In southwestern Wisconsin there is an area roughly one hundred and sixty miles long and seventy miles wide with unique features. Its rugged terrain differs from the rest of the state. The last of the Pleistocene glaciers did not trample through this area, and the glacial deposits of rock, clay, sand, and silt-called drift-are missing. Hence its name, the Driftless Region. Singularly unrefined, it endured in its hilly, primitive form, untouched by the shaping hands of those cold giants.
As the glacial herd inched around the Driftless Region, it became an island surrounded by a sea of receding ice. There, plant spores and pollen, frozen for tens of thousands of years, regained their ability to grow. Moss fastened to the back of rocks. Birds and other creatures carried in seeds, which sprouted, rooted, and prospered. Hardwoods and evergreens rose into the sky, with warmth-loving tree tribes settling on southern hillsides and cold-loving tribes on northern slopes.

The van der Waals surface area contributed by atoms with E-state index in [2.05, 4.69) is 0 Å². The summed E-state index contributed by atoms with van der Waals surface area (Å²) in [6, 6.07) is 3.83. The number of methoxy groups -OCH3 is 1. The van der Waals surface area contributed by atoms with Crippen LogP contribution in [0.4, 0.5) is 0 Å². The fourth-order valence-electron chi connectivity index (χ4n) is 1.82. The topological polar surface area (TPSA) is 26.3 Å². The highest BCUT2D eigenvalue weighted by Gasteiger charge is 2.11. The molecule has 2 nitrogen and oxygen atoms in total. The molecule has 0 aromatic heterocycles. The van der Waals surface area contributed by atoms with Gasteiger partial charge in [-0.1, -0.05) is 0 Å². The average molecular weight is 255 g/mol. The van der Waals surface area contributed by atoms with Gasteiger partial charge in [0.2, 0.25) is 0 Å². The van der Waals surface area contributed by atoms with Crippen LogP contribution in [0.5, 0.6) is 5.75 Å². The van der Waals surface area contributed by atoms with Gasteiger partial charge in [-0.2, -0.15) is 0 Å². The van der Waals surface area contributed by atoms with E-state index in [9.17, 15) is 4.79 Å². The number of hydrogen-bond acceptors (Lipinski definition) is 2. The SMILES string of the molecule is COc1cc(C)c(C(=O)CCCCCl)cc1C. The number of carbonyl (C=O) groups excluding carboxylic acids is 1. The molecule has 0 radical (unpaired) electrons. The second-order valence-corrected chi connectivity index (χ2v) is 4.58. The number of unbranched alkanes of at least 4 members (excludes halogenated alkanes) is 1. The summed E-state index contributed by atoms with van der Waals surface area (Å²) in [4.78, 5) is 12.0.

Rivers and streams-draining fields for the glaciers and migratory paths for animals-poured into the Mississippi River valley. The waters rushed thick with salmon, red trout, and pike, which in turn attracted osprey, heron, otter, mink, and others who lived by fishing. In time, larger animals moved in, including bear, woolly mammoth, giant sloth, saber-toothed tiger, mountain lion, and a two-hundred-pound species of beaver. (The name Wisconsin is believed by some to be a derivation of the word Wishkonsing, place of the beaver.)
With the wildlife came humans, and for thousands of years people about whom there can now be only speculation conducted civilization from those ancient woods. The summer camp of the Singing People was once located in the Driftless.